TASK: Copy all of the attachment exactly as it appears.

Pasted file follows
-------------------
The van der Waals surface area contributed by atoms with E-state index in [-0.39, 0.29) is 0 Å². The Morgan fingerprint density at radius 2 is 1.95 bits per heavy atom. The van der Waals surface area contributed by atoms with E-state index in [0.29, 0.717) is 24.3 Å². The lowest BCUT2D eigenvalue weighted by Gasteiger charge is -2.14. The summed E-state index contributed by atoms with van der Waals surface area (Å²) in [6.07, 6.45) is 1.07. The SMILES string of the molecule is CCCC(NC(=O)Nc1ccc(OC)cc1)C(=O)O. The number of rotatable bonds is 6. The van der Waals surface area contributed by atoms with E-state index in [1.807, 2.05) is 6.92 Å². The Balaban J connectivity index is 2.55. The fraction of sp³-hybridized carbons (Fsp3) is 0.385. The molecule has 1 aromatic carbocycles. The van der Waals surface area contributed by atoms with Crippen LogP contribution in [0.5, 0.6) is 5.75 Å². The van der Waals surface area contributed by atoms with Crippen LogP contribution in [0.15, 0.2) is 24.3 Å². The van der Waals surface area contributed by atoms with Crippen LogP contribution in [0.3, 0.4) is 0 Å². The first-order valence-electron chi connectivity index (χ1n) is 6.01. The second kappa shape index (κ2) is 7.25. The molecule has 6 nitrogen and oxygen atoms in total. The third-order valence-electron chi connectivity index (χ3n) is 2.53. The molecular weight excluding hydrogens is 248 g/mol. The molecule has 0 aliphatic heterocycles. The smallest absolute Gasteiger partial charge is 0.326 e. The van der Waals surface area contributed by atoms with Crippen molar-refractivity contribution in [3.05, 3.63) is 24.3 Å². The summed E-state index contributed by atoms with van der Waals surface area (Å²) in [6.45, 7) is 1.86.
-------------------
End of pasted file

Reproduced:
The van der Waals surface area contributed by atoms with E-state index in [-0.39, 0.29) is 0 Å². The Morgan fingerprint density at radius 2 is 1.95 bits per heavy atom. The van der Waals surface area contributed by atoms with E-state index in [0.29, 0.717) is 24.3 Å². The lowest BCUT2D eigenvalue weighted by Gasteiger charge is -2.14. The summed E-state index contributed by atoms with van der Waals surface area (Å²) in [6.07, 6.45) is 1.07. The SMILES string of the molecule is CCCC(NC(=O)Nc1ccc(OC)cc1)C(=O)O. The number of rotatable bonds is 6. The van der Waals surface area contributed by atoms with E-state index in [1.807, 2.05) is 6.92 Å². The Balaban J connectivity index is 2.55. The fraction of sp³-hybridized carbons (Fsp3) is 0.385. The molecule has 1 aromatic carbocycles. The van der Waals surface area contributed by atoms with Crippen LogP contribution in [0.5, 0.6) is 5.75 Å². The van der Waals surface area contributed by atoms with Crippen LogP contribution in [0.15, 0.2) is 24.3 Å². The van der Waals surface area contributed by atoms with Crippen LogP contribution in [0.3, 0.4) is 0 Å². The first-order valence-electron chi connectivity index (χ1n) is 6.01. The second kappa shape index (κ2) is 7.25. The molecule has 6 nitrogen and oxygen atoms in total. The third-order valence-electron chi connectivity index (χ3n) is 2.53. The molecular weight excluding hydrogens is 248 g/mol. The molecule has 0 aliphatic heterocycles. The smallest absolute Gasteiger partial charge is 0.326 e. The van der Waals surface area contributed by atoms with Crippen molar-refractivity contribution in [3.05, 3.63) is 24.3 Å². The summed E-state index contributed by atoms with van der Waals surface area (Å²) in [6.45, 7) is 1.86.